Tomorrow is [supposedly] the big iPhone Verizon announcement. Verizon is holding a big, fully media covered, event in NYC. Tech bloggers from the major publications are headed to the Big Apple (Techcrunch, as an example). This is a major.big.deal….in a post-CES techworld where there is nothing much else going on.
A few facts (as we currently know them): the Verizon iPhone 4 will be essentially identical to its GSM-cousin except that, and this is my guess (i.e. I have not read it anywhere else), it will be a worldphone, which means it will work on essentially any network anywhere (except for 4G/WiMax networks). Cool. The iPhone is an amazing piece of hardware. It is the best hardware on the market (assuming you do not want a keyboard). Its software (iOS) just works and has ~150,000 more apps than its nearest competitor (the Android market).
I recently purchased a Droid 2 Global on Verizon, which means that I essentially have the “best” smartphone currently available on Verizon. “Best” is clearly subjective but it has the fastest available processor, a great screen, and is a world phone. Most importantly, it is running the latest publicly release build of Android (2.2 except for those Nexus S customers on T-Mobile with 2.3). However, the phone is far from perfect – the software is sometimes sluggish, it tends to reset on me every time I plug it into my computer, and it is heavy (partially due to the keyboard), and battery life is so-so. Despite years of false rumors, I was fairly confident that the iPhone 4 was going to launch on Verizon in winter 2011. So why didn’t I wait and why is all this extra hype a bit bothersome?
1. I have bought into the Google ecosystem in most ways (although I try to use Bing here and there). Outside of work, Gmail is my main email program. Google maps is my go-to map program on nearly a daily basis. Google voice is awesome. Google calendar is my personal calendar system. On the iPhone, these [mostly] work but not nearly as well nor do they receive the fastest updates. As these are my daily go-to programs, I want the best.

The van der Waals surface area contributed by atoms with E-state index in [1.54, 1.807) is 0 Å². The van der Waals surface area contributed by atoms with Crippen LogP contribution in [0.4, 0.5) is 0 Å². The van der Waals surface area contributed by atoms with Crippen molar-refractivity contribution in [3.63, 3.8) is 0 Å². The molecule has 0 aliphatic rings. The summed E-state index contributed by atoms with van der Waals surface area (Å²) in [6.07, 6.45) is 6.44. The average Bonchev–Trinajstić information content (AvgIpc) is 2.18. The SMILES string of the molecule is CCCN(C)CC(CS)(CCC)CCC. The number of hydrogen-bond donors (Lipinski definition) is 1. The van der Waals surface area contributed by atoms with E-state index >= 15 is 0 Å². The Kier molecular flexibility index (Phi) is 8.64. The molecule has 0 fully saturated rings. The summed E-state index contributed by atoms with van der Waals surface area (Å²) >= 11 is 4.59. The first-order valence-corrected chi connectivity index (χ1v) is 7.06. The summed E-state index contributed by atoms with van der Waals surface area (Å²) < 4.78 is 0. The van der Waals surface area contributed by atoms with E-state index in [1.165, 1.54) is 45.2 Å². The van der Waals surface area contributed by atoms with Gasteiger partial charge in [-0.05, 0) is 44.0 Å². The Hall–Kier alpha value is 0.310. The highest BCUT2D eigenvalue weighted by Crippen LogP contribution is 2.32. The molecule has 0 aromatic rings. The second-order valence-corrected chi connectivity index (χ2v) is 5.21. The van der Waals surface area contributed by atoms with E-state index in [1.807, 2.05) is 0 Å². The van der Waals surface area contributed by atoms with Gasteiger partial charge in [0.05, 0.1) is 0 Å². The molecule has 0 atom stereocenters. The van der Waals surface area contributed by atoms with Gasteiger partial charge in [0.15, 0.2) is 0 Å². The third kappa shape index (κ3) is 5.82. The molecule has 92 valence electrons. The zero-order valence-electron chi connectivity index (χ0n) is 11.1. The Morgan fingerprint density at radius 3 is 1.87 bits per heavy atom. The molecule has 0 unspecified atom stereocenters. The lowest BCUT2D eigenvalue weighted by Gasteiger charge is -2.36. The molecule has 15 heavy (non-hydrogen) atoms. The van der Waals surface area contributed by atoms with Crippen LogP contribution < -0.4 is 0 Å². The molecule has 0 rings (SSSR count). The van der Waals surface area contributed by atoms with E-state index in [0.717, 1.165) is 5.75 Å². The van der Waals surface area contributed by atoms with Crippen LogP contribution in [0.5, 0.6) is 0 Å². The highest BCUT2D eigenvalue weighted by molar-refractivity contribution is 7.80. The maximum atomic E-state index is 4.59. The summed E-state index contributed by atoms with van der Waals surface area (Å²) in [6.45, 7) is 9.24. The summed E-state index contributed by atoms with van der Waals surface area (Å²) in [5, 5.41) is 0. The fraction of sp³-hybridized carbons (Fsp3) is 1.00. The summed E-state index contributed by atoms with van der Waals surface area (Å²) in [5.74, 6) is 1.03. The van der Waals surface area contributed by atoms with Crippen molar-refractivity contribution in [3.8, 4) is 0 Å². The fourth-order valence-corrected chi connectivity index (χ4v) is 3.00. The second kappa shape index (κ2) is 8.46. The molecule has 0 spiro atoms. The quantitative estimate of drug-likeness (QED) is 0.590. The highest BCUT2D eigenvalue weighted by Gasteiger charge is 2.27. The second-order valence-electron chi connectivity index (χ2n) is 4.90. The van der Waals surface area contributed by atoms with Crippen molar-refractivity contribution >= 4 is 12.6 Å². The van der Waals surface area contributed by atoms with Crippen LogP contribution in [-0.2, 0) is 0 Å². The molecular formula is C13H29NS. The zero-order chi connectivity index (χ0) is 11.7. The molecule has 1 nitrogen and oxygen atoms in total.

2. Lack of control. I have an iPad, which is essentially the same iOS running on the iPhone, and while it is great, the lack of control over the system and how I use it, bothers me. Granted, if you are willing to give up a lot of control over your main computing device (i.e. your smartphone) in exchange for a rock-solid OS, then the iPhone is a good choice. I like to modify things to suite me so the iPhone is no way to go. Note that on the iPad, which I really only use to consume media, I care less about control. My phone is simply a more important device, which means I care more about how it works.
3. Apple hype – I am sort of annoyed by the Apple hype. Don’t get me wrong, I love many Apple products and own four of them (iPad, iPod touch gen 1, Macbook Pro, and MacMini hooked up to my TV). They almost always tend to work. However, so do things in the Cloud (see my review of Google CR-48). No smartphone works really well without a connection to the Internet and the Cloud. Apple makes beautifully designed gadgets but that does not make them inherently better. The hype is simply overblown. This is the launch of a phone you have already seen on a network you may already use. Sure, the network is ten times better than AT&T but this isn’t groundbreaking. Really, why do you care? Are you going to break your two year contract with your carrier to upgrade early or switch to Verizon? Waste of money but go ahead.
4. Apps – Apple has the most apps by a good margin. However, Android has a huge number of Apps, as well. Every App I have needed, I can find. There are a few that I would want that I cannot but this has not bothered me greatly. The best apps do launch on Apple but, once again, how many apps do you need? I am a power user and I am happy with Android. Having the best and most recent apps (except for Google apps) is a big plus but not a game changer.
5. Keyboard & Swype – this isn’t a major reason since plenty of Android phones do not have physical keyboards. However, slowly typing out messages on a virtual keyboard without any assistance is tough (even on a much larger iPad). If you are on an Apple device, since Steve Jobs controls the market, you only have one keyboard to choose from — the stock one. However, if you are on Android, you not only can choose a hardware keyboard (like I have) but you can also use different keyboards like Swype, which makes “typing” on a touchscreen much much faster.
In the end, I am happy that there is more competition in the smartphone market since it simply means better devices for all of us. The lack of the iPhone on Verizon and other major US carriers has been a huge boon for Android, which, now that it is a viable and stable platform, creates even more competition. However, remember, the Verizon iPhone, while great, is still just a closed-system beautifully designed Apple device. It is tempting to want one but Android is at least just as good and offers plenty more hardware options.
Enjoy the insane news coverage tomorrow!
A few side notes/edits: 1. Verizon generally does have a slower but much more robust network. If you prefer fewer dropped calls, go with Verizon. 2. AT&T is faster – I did a simple test this morning. iPhone 4 with two bars of service vs Verizon Droid 2 Global with full bars of service: AT&T iPhone = 1.5Gbs up and 1Gbps down with a ~300ping. Verizon Droid: 800Mbps up and 800 Mbps down with ~300 ping. AT&T is faster. Plus, I should add that you can talk and use the Internet at the same time on AT&T, which is sort of nice if you don’t really want to pay attention to your conversation!